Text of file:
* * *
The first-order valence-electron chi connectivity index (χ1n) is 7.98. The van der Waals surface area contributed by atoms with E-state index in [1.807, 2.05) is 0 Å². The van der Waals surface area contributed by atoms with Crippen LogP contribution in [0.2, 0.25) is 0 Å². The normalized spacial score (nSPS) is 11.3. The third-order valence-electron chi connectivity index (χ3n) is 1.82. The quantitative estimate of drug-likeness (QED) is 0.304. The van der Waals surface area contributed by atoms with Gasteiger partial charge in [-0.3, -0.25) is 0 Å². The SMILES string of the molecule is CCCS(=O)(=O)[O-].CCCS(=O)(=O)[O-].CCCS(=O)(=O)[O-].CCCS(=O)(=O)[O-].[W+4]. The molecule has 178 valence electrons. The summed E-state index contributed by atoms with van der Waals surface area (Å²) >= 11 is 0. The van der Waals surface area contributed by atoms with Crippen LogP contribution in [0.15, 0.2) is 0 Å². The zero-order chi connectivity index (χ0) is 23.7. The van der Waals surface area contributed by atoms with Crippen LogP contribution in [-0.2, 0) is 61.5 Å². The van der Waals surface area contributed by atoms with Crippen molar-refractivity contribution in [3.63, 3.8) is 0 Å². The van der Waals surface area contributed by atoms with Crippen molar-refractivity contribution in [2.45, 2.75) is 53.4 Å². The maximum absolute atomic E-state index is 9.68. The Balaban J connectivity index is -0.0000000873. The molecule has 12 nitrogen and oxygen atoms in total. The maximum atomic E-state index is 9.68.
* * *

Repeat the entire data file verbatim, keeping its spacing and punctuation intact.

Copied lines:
The first-order valence-electron chi connectivity index (χ1n) is 7.98. The van der Waals surface area contributed by atoms with E-state index in [1.807, 2.05) is 0 Å². The van der Waals surface area contributed by atoms with Crippen LogP contribution in [0.2, 0.25) is 0 Å². The normalized spacial score (nSPS) is 11.3. The third-order valence-electron chi connectivity index (χ3n) is 1.82. The quantitative estimate of drug-likeness (QED) is 0.304. The van der Waals surface area contributed by atoms with Gasteiger partial charge in [-0.3, -0.25) is 0 Å². The SMILES string of the molecule is CCCS(=O)(=O)[O-].CCCS(=O)(=O)[O-].CCCS(=O)(=O)[O-].CCCS(=O)(=O)[O-].[W+4]. The molecule has 178 valence electrons. The summed E-state index contributed by atoms with van der Waals surface area (Å²) >= 11 is 0. The van der Waals surface area contributed by atoms with Crippen LogP contribution in [0.15, 0.2) is 0 Å². The zero-order chi connectivity index (χ0) is 23.7. The van der Waals surface area contributed by atoms with Crippen LogP contribution in [-0.2, 0) is 61.5 Å². The van der Waals surface area contributed by atoms with Crippen molar-refractivity contribution in [3.63, 3.8) is 0 Å². The van der Waals surface area contributed by atoms with Crippen molar-refractivity contribution in [2.45, 2.75) is 53.4 Å². The maximum absolute atomic E-state index is 9.68. The Balaban J connectivity index is -0.0000000873. The molecule has 12 nitrogen and oxygen atoms in total. The maximum atomic E-state index is 9.68.